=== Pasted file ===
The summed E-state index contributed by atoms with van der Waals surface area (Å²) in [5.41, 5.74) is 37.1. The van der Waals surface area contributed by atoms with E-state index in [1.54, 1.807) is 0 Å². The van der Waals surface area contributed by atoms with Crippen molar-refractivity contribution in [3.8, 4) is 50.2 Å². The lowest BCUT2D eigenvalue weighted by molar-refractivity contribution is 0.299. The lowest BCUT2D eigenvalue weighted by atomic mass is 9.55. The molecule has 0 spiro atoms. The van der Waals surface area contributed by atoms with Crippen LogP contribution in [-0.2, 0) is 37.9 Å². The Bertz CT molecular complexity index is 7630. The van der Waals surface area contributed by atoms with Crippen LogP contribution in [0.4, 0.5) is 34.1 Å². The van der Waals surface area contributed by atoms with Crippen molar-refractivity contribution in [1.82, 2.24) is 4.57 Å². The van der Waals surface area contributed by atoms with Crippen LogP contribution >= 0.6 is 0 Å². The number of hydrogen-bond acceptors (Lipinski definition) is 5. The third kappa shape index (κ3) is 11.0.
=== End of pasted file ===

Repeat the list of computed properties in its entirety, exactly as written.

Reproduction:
The summed E-state index contributed by atoms with van der Waals surface area (Å²) in [5.41, 5.74) is 37.1. The van der Waals surface area contributed by atoms with E-state index in [1.54, 1.807) is 0 Å². The van der Waals surface area contributed by atoms with Crippen molar-refractivity contribution in [3.8, 4) is 50.2 Å². The lowest BCUT2D eigenvalue weighted by molar-refractivity contribution is 0.299. The lowest BCUT2D eigenvalue weighted by atomic mass is 9.55. The molecule has 0 spiro atoms. The van der Waals surface area contributed by atoms with Crippen LogP contribution in [-0.2, 0) is 37.9 Å². The Bertz CT molecular complexity index is 7630. The van der Waals surface area contributed by atoms with Crippen LogP contribution in [0.4, 0.5) is 34.1 Å². The van der Waals surface area contributed by atoms with Crippen molar-refractivity contribution in [1.82, 2.24) is 4.57 Å². The van der Waals surface area contributed by atoms with Crippen LogP contribution >= 0.6 is 0 Å². The number of hydrogen-bond acceptors (Lipinski definition) is 5. The third kappa shape index (κ3) is 11.0.